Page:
Dawn light filtered through the green curtains as the bleating intensified in both volume and pitch. Just one of those things about staying in the Lake District; being woken by a bleating sheep. Feeling concerned I eventually slunk out from my bunk – my girlfriend was wearing earplugs – and inspected from the window the scene outside. Somehow a sheep had navigated down and was now imprisoned inside a walled garden courtyard. Futile attempts were soon made to leap up a 4-foot stone wall and escape via a grass bank. Then the bleating would start again, after eating more greenery, naturally. I showered, dressed and promptly walked down to the hostel reception to alert of the sheep stramash. “Oh bloody hell, the edible plants….” the staff member blurted out as he leapt from the building as though it was on fire. No really, you don’t need to enquire if our sleep was interrupted, we’re fine thanks. I silently kept this thought to myself.
Actually the sheep incident was just one of many things about the Lake District. I counted a few. To start with, the individual weirdness of many fellow hostel dwellers was somehow mirrored by the catatonic atmosphere inside one of the two local pubs. In fact, the pub and the hostel lounge area were clearly competing for an award to best resemble an undertaker’s waiting room. In my sombre opinion the latter would’ve quietly won, aided by the crimson-red, velvet upholstery and superb extras from [insert name of a zombie film].
There was also a major traffic incident that caused chaos on a narrow Western Lakes’ road. Typically, this occured on the morning when we’d erroneously decided to support local public transport. ‘Highway Hedge Hairdressers’ had deployed a tractor with supplementary cutter to provide the necessary agricultural version of a short, back and sides. The seasonal hedge cutting created significant vehicle queues in both directions. Honestly, we were delayed by what seemed like most of the morning. On another day we were almost forced due to persistent rain to head outdoors wearing waterproofs. Thankfully, the pitter-patter stopped as we were otherwise occupied with an early lunch so found no need to inform social media. Ha, social media, there was another thing – intermittent wifi connectivity that could only have been bettered had I climbed to the nearest high point and bashed two rocks together.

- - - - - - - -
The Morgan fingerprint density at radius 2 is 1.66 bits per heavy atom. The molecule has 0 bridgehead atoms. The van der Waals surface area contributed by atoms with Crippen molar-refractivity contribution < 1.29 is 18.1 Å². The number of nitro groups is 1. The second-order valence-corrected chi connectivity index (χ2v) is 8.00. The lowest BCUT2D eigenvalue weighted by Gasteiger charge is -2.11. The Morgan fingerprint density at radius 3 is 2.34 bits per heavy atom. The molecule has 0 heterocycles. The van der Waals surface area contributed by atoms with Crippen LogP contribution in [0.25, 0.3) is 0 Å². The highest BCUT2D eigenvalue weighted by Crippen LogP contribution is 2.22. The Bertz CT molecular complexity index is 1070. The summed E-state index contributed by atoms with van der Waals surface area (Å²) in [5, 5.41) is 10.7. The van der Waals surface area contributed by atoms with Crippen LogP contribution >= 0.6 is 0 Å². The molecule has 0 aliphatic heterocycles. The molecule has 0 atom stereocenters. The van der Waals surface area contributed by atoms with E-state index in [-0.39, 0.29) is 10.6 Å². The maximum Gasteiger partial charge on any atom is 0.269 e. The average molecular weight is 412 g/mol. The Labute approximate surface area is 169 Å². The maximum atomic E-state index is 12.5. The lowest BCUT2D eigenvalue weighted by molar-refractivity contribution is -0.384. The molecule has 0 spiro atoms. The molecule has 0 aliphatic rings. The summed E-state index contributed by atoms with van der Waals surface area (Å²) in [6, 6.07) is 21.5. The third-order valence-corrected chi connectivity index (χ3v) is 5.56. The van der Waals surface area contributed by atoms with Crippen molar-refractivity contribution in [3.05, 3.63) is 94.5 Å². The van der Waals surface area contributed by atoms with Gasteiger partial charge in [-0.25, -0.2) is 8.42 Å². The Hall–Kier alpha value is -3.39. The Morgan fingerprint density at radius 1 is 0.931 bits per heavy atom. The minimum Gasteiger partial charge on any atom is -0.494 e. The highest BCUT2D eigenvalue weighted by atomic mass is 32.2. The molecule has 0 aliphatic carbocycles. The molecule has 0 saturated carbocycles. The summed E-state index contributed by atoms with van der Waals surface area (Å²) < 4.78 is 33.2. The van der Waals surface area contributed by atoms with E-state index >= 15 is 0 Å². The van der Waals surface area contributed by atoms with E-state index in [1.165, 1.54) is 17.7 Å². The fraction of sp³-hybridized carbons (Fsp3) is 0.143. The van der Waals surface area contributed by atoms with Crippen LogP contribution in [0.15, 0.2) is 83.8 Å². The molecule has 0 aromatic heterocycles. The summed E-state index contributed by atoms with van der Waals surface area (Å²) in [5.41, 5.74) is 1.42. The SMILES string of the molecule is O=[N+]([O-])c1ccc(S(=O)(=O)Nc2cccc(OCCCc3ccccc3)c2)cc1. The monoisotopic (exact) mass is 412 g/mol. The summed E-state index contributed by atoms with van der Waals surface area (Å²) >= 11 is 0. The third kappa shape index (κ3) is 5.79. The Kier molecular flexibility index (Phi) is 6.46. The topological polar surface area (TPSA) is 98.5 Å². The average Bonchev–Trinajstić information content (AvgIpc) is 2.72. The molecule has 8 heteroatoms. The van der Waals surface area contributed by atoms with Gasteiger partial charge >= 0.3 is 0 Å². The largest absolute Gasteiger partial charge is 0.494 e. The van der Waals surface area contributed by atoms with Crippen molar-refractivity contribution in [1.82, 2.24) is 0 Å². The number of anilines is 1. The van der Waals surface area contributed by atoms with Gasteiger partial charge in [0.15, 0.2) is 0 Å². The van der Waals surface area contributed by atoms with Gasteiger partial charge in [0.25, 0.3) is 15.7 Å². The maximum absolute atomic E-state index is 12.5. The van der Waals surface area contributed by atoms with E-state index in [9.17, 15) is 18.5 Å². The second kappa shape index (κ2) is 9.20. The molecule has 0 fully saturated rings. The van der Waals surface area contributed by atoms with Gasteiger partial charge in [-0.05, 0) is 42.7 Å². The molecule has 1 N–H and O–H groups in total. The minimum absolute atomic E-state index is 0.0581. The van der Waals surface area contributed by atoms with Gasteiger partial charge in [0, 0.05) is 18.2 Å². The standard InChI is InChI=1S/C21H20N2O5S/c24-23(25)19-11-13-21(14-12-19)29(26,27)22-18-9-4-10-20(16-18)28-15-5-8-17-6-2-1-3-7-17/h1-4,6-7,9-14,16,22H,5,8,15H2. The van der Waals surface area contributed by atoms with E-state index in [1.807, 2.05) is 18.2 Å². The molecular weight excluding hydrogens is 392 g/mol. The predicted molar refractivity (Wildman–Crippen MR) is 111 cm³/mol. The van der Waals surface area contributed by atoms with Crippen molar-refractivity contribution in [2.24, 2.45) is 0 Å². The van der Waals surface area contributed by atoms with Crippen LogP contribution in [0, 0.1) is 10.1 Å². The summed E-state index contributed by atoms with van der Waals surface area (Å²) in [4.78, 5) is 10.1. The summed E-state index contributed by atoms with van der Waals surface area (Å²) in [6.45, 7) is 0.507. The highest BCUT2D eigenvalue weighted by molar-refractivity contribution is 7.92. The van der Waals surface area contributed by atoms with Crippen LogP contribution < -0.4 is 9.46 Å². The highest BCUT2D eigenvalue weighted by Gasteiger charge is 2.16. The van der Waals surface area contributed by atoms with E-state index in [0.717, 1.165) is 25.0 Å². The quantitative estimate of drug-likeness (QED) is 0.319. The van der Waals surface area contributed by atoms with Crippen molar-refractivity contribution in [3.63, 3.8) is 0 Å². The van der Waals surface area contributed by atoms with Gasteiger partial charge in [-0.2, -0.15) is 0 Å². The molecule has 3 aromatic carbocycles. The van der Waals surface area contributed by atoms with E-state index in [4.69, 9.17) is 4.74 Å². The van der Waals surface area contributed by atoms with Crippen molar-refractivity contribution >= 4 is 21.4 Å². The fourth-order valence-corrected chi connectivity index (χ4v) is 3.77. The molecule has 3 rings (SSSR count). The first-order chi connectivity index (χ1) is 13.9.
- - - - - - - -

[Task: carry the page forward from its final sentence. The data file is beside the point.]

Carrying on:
Oh, and the ridgeline views, just where do I start?
Upwards, labouring hard towards Skiddaw, many descending ramblers nodded a greeting. But each looked at us, up and down, with a sense of bewilderment. Seems their head to toe waterproof attire was somewhat in conflict with our more minimal shorts and T-shirts. Each time I smiled in return and waited until they passed before turning around. Immediately I was drawn away from their confused state and slapped in the face with unique landscape views that whisked the breath away. This scene was repeated day after day: on Grasmoor, Causey Pike, Brandreth, Great Gable and around Haweswater; it almost even happened at Castlerigg Stone circle.
The mountain views were also frustratingly peppered by wispy cloud and, here and there, an occasional flash of September sunshine. Annoyingly this offered no real consistency for taking photos so each time was different to before, and some images displayed vibrant valley colours while others contrasted ridge against rocky summits. All this before I even mention the challenge of having to navigate. Just as well I carried a map, unlike the unfortunate rambler on Skiddaw who was rightly annoyed that there were no installed signposts to offer the most direct route to the summit. Call me paranoid, but sometimes I even supplemented the relevant Wainwright walk book with the map.